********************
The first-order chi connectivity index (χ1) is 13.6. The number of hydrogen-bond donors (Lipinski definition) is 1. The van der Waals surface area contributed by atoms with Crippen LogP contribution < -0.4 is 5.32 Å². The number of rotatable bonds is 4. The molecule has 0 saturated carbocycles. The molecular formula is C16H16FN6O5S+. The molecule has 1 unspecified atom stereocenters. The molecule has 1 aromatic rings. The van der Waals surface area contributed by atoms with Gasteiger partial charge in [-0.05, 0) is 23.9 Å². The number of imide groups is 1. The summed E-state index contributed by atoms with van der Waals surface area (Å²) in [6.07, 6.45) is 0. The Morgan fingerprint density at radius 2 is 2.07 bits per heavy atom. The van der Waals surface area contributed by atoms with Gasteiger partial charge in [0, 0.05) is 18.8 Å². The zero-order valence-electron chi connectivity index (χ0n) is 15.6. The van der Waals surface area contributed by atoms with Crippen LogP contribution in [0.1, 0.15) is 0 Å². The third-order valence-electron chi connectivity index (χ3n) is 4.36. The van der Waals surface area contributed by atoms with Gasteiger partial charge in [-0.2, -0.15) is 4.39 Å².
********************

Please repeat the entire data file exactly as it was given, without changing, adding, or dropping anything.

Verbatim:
The first-order chi connectivity index (χ1) is 13.6. The number of hydrogen-bond donors (Lipinski definition) is 1. The van der Waals surface area contributed by atoms with Crippen LogP contribution < -0.4 is 5.32 Å². The number of rotatable bonds is 4. The molecule has 0 saturated carbocycles. The molecular formula is C16H16FN6O5S+. The molecule has 1 unspecified atom stereocenters. The molecule has 1 aromatic rings. The van der Waals surface area contributed by atoms with Gasteiger partial charge in [-0.05, 0) is 23.9 Å². The number of imide groups is 1. The summed E-state index contributed by atoms with van der Waals surface area (Å²) in [6.07, 6.45) is 0. The Morgan fingerprint density at radius 2 is 2.07 bits per heavy atom. The van der Waals surface area contributed by atoms with Gasteiger partial charge in [0, 0.05) is 18.8 Å². The zero-order valence-electron chi connectivity index (χ0n) is 15.6. The van der Waals surface area contributed by atoms with Crippen LogP contribution in [0.1, 0.15) is 0 Å². The third-order valence-electron chi connectivity index (χ3n) is 4.36. The van der Waals surface area contributed by atoms with Gasteiger partial charge in [-0.2, -0.15) is 4.39 Å².